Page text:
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1775 turns to 2001, all in 1 1/2 hours

The cast and crew of "Touched by an Angel" swooped onto the sidewalk in front of the Deseret News building yesterday, turning First South into Colonial Virginia, circa 1775.

My lucky day, I thought, because in 1775 not only wasn't there yet a United States of America, there wasn't a Deseret News.

Stop the presses.

There was a fatal flaw, however, to my thinking that we would not publish.

Colonial Virginia existed for roughly an hour and a half.

By noon it was a mere memory and First South was turned back to the present day with horns honking, shoppers headed to the mall and SUVs playing chicken with the pedestrians.

If you want to see people move fast, watch the people who put up and change the "Angel" set. One minute the sidewalk is thick, black Colonial dirt, horses are pulling carriages and Minutemen bearing muskets are standing outside a tavern called the Crown & Pickle.

The next minute the city sidewalk has reappeared and the Crown & Pickle is a modern Virginia establishment called the Sign of the Dove, 226 years later.

I say, hire these people next winter and turn Main Street into downtown Lillehammer.

"Touched by an Angel" has been a local institution for seven seasons now, which makes the show approximately 1,714 years old in TV years. When you've been around this long, the caterer is not allowed to buy green bananas. The rule of thumb in television is that nothing survives forever, not even if its theme is divine intervention.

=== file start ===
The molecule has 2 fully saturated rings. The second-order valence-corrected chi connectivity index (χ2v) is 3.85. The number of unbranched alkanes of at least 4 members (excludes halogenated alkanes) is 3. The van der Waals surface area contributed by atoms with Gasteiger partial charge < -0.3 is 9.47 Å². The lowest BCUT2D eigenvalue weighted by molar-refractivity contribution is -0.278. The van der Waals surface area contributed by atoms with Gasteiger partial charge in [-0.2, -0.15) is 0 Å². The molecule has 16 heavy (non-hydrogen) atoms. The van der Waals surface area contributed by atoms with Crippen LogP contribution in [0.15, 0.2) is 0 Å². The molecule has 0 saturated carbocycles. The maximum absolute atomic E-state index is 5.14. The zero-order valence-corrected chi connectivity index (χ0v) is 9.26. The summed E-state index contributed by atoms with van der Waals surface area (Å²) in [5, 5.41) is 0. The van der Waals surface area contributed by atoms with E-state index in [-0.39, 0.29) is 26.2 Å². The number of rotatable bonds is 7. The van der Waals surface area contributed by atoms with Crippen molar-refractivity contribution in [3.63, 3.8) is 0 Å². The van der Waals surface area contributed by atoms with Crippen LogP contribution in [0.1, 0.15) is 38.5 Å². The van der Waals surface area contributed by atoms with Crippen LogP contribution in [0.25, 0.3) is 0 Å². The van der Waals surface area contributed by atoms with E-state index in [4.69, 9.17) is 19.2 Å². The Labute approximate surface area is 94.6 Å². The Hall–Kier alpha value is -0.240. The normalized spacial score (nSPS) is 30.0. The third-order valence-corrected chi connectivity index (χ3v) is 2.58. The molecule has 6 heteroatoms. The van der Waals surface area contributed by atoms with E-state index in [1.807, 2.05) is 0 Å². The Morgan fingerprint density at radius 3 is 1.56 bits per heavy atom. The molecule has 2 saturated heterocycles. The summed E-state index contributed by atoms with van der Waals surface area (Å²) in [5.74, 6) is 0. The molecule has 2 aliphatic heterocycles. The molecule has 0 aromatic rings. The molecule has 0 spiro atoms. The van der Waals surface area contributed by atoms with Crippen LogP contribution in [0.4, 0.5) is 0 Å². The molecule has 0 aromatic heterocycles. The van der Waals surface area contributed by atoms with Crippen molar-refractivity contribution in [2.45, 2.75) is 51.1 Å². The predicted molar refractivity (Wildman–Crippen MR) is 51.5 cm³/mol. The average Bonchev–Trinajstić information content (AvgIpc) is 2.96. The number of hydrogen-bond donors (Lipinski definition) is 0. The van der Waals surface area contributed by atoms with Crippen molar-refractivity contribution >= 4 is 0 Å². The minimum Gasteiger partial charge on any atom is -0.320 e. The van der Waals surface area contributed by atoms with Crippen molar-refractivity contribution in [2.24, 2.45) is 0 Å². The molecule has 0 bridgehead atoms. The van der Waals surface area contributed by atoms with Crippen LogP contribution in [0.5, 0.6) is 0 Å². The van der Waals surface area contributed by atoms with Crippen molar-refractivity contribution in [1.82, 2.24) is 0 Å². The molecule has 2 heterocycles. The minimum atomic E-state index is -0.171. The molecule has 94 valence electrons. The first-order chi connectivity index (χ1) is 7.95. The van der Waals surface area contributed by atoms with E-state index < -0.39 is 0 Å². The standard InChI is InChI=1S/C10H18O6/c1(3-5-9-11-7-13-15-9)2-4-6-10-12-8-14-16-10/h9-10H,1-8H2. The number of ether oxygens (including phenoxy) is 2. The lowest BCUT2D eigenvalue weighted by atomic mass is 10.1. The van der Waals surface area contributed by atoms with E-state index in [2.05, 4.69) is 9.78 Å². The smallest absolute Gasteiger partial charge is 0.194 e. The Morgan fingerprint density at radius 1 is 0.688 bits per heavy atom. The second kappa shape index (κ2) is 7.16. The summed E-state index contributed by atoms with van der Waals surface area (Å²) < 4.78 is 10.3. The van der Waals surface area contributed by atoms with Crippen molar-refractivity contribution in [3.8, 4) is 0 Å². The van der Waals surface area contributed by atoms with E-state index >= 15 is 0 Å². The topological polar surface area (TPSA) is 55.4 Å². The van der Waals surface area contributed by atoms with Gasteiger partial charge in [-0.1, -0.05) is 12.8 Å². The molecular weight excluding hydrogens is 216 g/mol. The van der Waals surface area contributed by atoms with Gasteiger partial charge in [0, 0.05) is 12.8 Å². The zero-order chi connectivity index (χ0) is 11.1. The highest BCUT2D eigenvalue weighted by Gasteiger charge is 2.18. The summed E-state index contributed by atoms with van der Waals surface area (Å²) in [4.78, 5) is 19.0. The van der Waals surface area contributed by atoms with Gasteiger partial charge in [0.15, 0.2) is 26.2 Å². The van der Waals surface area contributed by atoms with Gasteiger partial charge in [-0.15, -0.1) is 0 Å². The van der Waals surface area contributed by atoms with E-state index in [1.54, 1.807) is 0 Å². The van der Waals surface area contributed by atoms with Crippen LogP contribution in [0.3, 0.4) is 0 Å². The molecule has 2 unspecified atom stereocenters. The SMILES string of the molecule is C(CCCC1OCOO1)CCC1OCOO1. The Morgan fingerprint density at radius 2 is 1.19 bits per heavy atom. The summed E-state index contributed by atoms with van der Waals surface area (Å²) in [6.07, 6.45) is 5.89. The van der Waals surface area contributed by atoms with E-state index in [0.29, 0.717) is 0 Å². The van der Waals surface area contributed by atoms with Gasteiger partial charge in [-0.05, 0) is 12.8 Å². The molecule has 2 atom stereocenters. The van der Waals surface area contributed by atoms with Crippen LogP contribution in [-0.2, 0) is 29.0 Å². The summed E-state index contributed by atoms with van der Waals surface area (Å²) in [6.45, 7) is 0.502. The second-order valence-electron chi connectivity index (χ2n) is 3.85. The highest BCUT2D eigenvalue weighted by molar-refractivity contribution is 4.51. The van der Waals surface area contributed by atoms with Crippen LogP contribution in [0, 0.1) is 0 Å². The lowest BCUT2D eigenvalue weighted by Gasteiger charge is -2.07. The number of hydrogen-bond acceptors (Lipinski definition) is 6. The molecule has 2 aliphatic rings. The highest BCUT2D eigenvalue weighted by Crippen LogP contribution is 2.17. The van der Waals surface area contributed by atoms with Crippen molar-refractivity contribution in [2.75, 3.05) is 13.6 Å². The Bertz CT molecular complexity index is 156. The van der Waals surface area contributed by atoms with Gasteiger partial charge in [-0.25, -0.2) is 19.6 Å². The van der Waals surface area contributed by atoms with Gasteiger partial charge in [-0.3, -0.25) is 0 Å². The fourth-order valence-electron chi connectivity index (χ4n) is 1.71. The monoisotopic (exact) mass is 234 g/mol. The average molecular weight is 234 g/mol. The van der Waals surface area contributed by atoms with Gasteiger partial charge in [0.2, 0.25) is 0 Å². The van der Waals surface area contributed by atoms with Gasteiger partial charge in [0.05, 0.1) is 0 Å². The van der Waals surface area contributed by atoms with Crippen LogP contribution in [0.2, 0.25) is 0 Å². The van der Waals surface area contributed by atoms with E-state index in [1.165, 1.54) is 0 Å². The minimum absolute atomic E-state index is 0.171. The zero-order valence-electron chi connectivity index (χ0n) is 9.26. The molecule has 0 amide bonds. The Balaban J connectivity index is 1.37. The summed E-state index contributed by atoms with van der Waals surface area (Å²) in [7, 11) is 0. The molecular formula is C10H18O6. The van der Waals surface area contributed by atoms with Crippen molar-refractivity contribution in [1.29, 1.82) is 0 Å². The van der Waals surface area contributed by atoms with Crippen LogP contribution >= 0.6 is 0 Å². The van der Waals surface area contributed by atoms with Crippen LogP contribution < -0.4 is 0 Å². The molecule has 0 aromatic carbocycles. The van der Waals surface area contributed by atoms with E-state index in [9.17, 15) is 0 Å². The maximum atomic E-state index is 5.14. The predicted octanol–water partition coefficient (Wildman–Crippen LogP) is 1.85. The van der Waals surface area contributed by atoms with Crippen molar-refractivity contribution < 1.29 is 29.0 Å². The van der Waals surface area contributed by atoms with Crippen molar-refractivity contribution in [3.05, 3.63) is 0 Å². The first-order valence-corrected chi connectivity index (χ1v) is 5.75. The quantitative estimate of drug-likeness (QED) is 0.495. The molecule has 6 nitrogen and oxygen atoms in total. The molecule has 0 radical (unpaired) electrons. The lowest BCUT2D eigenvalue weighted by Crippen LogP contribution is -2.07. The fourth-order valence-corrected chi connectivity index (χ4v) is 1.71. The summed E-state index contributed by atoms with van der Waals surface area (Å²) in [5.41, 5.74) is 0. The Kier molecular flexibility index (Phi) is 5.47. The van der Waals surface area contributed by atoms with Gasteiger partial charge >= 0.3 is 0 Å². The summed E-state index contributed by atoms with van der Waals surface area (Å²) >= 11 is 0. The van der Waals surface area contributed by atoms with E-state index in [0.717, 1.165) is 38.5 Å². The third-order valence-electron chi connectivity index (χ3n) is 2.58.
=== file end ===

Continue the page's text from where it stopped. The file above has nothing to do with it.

Of course, there's always a first time. When it made its debut in 1994, "Touched by an Angel" was supposed to last about as long as Naomi Judd's talk show.

Then Della Reese, the series' longtime star, did a Jim Fassel and guaranteed the series would make the playoffs.

Actually, what Della Reese said was that the show would last 10 years.

Brash talk, even for an angel. But so far she is yet to be proven wrong.

I learned all of the above hanging around the set yesterday with, among others, the gaffer, a man named Dave Stoddard, and the sound mixer, a man named Steve Laneri.

In case you're not familiar with movie jargon, which I was not until yesterday, a gaffer is the chief lighting technician.

A sound mixer is the person who mixes the sound.

Both Dave and Steve have been with the series since its very first episode in 1994. That one was shot in the west desert in and around Tooele.

If you can make it there, you can make it anywhere.

In the years since, "Touched by an Angel" has been filmed at locations the length and breadth of Utah, and the crew, about 100 people in all, counting actors, has evolved, according to Dave and Steve, into one of the tightest-knit crews in all of television.

"We're more like a family," said Steve. "We really get along."

And when they don't, they patch things up quietly and quickly.

Consequently, there is plenty of talk and concern "back stage" about just how long the family can stay together.

Or, in TV jargon, when exactly will CBS hold a tribal council and vote them off the network?

"The subject does come up rather often," said Dave. "We'd like to stay forever, but you never know what's going to happen."

It was just then that I looked up and noticed Colonial Virginia had disappeared, replaced by 21st century Virginia. Dave and Steve were off and running. There was gaffing to be done, sound to be mixed.

Show biz, man, it moves fast.

Lee Benson's column runs Sunday, Monday, Wednesday and Friday. Please send e-mail to and faxes to 801-237-2527.